Apple‘s stock price hit an all-time hight of $431.37 a share in early trading today, pushing its market capitalization above $400 billion. At that price, Apple’s value was higher than the gross domestic product (GDP) of Greece, Austria, Argentina or South Africa, reports CNN. Apple stock has since fallen below its record price, to a little over $429.60, at the time of this writing.
Apple remains the most-valuable technology company in the world, and the second most-valuable company overall. Only Exxon Mobil, which has a current value of about $414 billion, is worth more. The next highest-valued company after Apple is PetroChina, at $270 billion, followed by Microsoft, which has a market value of $235 billion.
With Apple’s gargantuan size, one would expect its stock to fluctuate slowly. Instead, the company is growing by leaps and bounds. It’s stock price has risen around 25 percent over the past year. And when the Cupertino, California-based company announces its fourth quarter 2011 earnings next week, analysts expect its sales to have risen a full 45 percent, compared to the same period the year before.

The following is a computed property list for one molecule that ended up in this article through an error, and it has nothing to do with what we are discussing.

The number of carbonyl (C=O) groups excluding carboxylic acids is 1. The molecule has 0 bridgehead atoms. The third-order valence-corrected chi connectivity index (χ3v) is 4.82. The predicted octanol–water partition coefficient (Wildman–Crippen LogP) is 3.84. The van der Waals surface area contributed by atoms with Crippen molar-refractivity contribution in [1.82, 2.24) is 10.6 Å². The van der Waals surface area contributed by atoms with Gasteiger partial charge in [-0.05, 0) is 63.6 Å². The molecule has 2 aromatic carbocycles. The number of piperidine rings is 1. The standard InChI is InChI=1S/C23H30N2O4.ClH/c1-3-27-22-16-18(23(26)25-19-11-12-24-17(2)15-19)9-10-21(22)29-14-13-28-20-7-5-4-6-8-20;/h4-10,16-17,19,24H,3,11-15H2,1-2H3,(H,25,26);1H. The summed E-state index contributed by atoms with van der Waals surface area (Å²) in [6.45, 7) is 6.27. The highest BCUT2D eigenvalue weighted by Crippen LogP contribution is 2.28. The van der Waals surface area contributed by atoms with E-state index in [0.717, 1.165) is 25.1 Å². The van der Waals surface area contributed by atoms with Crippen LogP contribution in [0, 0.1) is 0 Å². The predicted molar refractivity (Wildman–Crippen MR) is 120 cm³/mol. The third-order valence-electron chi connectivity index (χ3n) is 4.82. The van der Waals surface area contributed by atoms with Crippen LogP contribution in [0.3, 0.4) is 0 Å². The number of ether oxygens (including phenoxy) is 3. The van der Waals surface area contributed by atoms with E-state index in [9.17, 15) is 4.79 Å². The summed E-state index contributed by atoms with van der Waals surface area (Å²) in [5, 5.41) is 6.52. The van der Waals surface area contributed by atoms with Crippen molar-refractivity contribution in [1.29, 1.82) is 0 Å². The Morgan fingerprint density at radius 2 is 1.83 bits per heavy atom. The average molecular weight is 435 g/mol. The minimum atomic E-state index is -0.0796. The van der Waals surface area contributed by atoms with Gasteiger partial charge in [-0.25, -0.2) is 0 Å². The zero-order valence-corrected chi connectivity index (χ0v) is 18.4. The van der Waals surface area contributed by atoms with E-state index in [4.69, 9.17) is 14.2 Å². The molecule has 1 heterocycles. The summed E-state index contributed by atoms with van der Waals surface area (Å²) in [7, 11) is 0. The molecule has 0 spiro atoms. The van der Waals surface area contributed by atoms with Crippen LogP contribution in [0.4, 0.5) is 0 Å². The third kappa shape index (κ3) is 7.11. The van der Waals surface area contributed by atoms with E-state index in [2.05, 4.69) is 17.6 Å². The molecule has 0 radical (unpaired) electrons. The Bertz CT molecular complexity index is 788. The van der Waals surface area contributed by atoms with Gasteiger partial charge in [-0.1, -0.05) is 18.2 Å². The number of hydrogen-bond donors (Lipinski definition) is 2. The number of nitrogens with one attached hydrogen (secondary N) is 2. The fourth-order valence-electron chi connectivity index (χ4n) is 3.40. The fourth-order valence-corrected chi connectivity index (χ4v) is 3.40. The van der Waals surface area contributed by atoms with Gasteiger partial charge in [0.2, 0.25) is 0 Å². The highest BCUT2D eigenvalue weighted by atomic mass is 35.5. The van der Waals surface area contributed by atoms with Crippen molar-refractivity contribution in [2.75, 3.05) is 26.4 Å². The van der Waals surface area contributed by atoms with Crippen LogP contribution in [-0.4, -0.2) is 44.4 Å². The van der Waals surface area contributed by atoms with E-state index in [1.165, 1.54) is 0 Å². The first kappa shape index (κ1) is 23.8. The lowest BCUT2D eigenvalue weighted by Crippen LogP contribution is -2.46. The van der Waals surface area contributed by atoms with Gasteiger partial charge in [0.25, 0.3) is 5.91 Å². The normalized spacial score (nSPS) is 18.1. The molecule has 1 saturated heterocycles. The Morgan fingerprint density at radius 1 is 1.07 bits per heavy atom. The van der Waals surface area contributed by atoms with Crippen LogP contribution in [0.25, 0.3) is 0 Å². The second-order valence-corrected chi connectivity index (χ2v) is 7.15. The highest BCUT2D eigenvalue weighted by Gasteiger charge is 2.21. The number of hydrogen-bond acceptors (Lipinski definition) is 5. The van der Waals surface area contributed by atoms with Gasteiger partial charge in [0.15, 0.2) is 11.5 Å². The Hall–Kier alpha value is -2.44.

All of this potential success lies on the shoulders of Tim Cook, who took over as Apple’s chief executive after the death of the company’s infamous co-founder, Steve Jobs, late last year. If market analyst predictions are any indication — and, in this case, they are — there’s little worry that Cook is up for the challenge. Just yesterday, RCB Capital Markets raised its target price for Apple’s stock to $525 based on “unprecedented” worldwide demand for Apple’s flagship product, the iPhone.
So, what does this mean for you, dear gadget consumer? Nothing much, unless you happen to own a wheelbarrow-full of Apple stock. But considering that people continue to buy Apple’s products in increasing volume is what is helping to pad the pockets of Apple stockholders, feel free to give yourself a pat on the back.
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